21. Why Do We Conform? • To avoid rejection or gain approval • Responding to social norms • Because we are open-minded and were convinced by new information from the group • Whether conformity is perceived as good or bad depends on our values • Conformity rates are lower in individualistic cultures like the U.S.

  22. Obedience • People give into social pressures. What about outright commands? • Stanley Milgram (1963) investigated the effects of authority on obedience

  23. The Milgram Experiment • You, as the “teacher”, must shock the “learner” if he gives a wrong answer • With each wrong answer, increase the voltage • The “learner” appears in pain, the experimenter says you must continue

  24. Milgram Experiment: Results

  25. More Milgram Obedience Results • In later experiments, Milgram found that obedience was highest when • The person giving orders was close at hand and perceive to be a legitimate authority figure • The authority figure was supported by a respected, well-known institution • The victim was depersonalized or at a distance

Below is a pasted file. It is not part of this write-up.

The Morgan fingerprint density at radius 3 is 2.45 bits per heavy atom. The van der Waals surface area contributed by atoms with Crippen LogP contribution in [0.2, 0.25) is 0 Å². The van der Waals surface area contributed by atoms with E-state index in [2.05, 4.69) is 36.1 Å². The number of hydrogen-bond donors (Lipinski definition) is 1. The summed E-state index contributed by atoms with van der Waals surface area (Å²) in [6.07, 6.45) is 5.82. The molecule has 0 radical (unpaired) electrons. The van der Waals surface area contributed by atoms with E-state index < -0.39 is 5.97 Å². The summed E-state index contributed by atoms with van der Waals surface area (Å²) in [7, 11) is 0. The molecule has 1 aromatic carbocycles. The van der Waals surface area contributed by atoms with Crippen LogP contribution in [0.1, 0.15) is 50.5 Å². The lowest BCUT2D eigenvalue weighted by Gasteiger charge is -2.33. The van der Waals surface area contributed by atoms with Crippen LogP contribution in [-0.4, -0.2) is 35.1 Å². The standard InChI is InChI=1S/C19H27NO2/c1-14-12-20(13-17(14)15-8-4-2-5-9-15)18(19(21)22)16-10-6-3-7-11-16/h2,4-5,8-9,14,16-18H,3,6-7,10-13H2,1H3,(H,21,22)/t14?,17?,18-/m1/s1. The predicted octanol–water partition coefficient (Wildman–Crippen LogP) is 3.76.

26. Lessons from the Conformity and Obedience Studies • Social influences can make people conform to falsehoods or give in to cruelty “I was only following orders.” • Adolf Eichmann, Director of Nazi deportation of Jews to concentration camps

  27. Group Influence • One of the first social psychology experiments (Triplett, 1898): • Adolescents would wind a fishing reel faster in the presence of someone doing the same thing • Group Influences • Social Facilitation • Social Loafing • Deindividuation

  28. Social Facilitation • Social facilitation: stronger responses on simple or well-learned tasks in the presence of others • What you do well, you are likely to do even better in front of an audience

  29. Home Team Advantage

  30. Social Loafing • When performing a task as a group, people tend to exert less effort toward a common goal

  31. Social Loafing • People acting as part of a group feel less accountable, worry less about what others think of them

  32. Deindividuation • Group situations that foster anonymity may lead to a loss of self-restraint • Have we seen a loss of self-restraint among the Occupy Wall Street protestors? • How about the mob in Lybia that captured Khadfi?

  33. Group Polarization • Group polarization: strengthening of a group’s preexisting attitudes through discussions within the group

  34. Groupthink • In a deeply cohesive group, members may try to reach consensus without critically evaluating ideas • Fraternities and sororities